Senate Sides With Bush On Detainees

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The Senate, siding with President Bush shortly after he personally lobbied lawmakers at the Capitol, rejected a move Thursday by a leading Republican to allow terrorism suspects to challenge their imprisonment in court.

The vote paved the way for final passage of Mr. Bush's plan to establish "military commissions" to prosecute terrorism suspects in legislation that also spells out violations of the Geneva Conventions, a treaty that sets international standards for the treatment of war prisoners.

Republicans say the bill is necessary to ensure that terrorists can be brought to justice and that CIA personnel will not be charged with war crimes when interrogating these suspects.

Barring any last-minute hiccups, the bill could reach the president's desk as early as Friday.

Mr. Bush had gone to Capitol Hill earlier Thursday, urging senators to follow the House lead and approve the plan. "The American people need to know we're working together to win the war on terror," he told reporters as he left.

The Senate voted 51-48 against an amendment by Sen. Arlen Specter that would have allowed terror suspects to file "habeas corpus" petitions in court. Specter contends the ability to file such pleas is considered a fundamental legal right and is necessary to uncover abuse.

"This is a constitutional requirement and it is fundamental that Congress not legislate contradiction to a constitutional interpretation of the Supreme Court," said Specter, R-Pa., chairman of the Judiciary Committee.

Three Republicans voted with Specter but others in the GOP caucus contended that providing terror suspects the right to unlimited appeals weighs down the federal court system.

"It impedes the war effort, and it is irresponsible," said Lindsey Graham, R-S.C.

Democrats sided with Specter.

"The habeas corpus language in this bill is as legally abusive of rights guaranteed in the Constitution as the actions at Abu Ghraib, Guantanamo and secret prisons that were physically abusive of detainees," said Sen. Carl Levin, the top Democrat on the Armed Services panel.

CBS News legal analyst Andrew Cohen points out that the reach of the bill has been expanded to include non-citizens who are legal residents of the U.S.

"It's hard to overemphasize the significance of this, coming especially as it does at the 11th hour without very much public debate about its consequences," Cohen said. "This provision alone gives the executive branch a tremendous amount of unfettered power to detain people who otherwise are here in the United States lawfully and broadens the scope of the detainee bill in a major way."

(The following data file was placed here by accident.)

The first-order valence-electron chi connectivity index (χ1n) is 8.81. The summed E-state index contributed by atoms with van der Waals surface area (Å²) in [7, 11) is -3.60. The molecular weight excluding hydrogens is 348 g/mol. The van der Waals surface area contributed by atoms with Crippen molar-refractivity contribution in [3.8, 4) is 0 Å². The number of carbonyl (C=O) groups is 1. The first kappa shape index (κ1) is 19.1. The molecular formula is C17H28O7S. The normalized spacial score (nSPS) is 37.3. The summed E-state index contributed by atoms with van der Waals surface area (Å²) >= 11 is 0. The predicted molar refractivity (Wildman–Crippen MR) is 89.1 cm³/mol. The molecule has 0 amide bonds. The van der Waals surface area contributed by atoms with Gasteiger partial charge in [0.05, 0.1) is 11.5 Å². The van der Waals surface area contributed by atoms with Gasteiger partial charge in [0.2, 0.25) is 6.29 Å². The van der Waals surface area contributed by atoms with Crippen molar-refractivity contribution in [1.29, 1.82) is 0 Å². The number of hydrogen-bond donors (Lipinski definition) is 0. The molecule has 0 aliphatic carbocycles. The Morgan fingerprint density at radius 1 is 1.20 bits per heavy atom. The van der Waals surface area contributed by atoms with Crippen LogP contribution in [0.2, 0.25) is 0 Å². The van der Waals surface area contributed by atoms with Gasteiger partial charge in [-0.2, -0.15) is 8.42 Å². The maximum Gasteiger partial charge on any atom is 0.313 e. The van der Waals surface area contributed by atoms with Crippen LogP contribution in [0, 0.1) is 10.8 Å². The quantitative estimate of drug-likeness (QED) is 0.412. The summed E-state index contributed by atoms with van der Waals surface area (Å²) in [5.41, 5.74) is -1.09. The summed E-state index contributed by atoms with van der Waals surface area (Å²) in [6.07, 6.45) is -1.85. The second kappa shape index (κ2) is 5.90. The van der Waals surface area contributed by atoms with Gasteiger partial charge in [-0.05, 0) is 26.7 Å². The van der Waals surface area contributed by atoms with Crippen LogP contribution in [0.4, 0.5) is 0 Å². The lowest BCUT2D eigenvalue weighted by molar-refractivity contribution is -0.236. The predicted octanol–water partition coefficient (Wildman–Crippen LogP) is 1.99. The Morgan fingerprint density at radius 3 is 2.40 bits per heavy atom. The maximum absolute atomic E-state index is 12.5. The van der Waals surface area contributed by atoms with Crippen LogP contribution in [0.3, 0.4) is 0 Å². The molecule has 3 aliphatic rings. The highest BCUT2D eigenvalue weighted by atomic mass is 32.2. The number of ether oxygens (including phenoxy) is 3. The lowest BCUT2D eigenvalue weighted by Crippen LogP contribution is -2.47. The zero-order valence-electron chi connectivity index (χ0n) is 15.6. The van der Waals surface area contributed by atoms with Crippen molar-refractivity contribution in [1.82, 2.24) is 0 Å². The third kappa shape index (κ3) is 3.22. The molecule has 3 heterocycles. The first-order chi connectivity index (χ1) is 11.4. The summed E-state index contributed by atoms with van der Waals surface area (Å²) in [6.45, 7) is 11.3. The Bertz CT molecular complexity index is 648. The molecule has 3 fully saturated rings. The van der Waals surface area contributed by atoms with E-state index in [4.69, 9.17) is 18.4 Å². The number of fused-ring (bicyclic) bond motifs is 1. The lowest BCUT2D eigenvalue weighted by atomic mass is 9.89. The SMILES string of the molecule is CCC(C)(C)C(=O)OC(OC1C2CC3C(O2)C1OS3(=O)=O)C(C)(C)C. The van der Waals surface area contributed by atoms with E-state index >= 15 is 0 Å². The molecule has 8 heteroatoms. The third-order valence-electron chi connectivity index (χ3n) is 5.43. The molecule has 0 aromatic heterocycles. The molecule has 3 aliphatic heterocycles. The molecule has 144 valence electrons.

The House on Wednesday passed a nearly identical measure on a 253-168, following bitter partisan debate in which Republicans and Democrats traded barbs on which political party would better protect Americans. After the Senate passes its bill, the House will vote again Friday to approve the Senate measure and send it to the president to sign, according to House and Senate leadership aides.

Three Democrats also were being given opportunities to offer amendments Thursday, but all were expected to be rejected along party lines. Democrats have said the legislation would give the president too much latitude when deciding whether aggressive interrogations cross the line and violate international standards of prisoner treatment.

The legislation would establish a military court system to prosecute terror suspects, a response to the Supreme Court ruling in June that Congress' blessing was necessary. Under the bill, a terrorist being held at Guantanamo Bay prison in Cuba can be tried by "military commission" so long as he is afforded certain rights, such as the ability to confront evidence given to the jury and access to defense counsel.

Those subject to the commission trials would be any person "who has engaged in hostilities or who has purposefully and materially supported hostilities against the United States or its co-belligerents." Proponents say this definition would not apply to U.S. citizens but would allow the detention and prosecution of individuals financing terrorist networks.

While the bill would spell out legal rights for the terror suspects to ensure a fair trial, it would eliminate other rights common in military and civilian courts. For example, the commission would be allowed to consider hearsay as evidence so long as a judge determines it is reliable. Hearsay is frequently allowed in international military tribunals, but is barred from being considered in civilian courts.

The court would bar the military commission from considering evidence obtained by interrogation techniques since December 2005 that involve "cruel, inhuman or degrading treatment" as defined by the 5th, 8th and 14th amendments. Coerced statements taken before the 2005 ban was put into effect would not be subjected to the same standard — language Democrats charge creates a loophole for abuse.

The measure also provides extensive definitions of war crimes such as torture, rape and biological experiments, but gives the president broad authority to decide which other techniques U.S. interrogators may use legally. The provisions are intended to protect CIA interrogators from being prosecuted for war crimes.

For nearly two weeks the White House and rebellious Republican senators have fought publicly over whether Mr. Bush's plan would give a president too much authority. But they struck a compromise last Thursday.

"This bill is everything we don't believe in," said Rep. Dennis Kucinich, D-Ohio.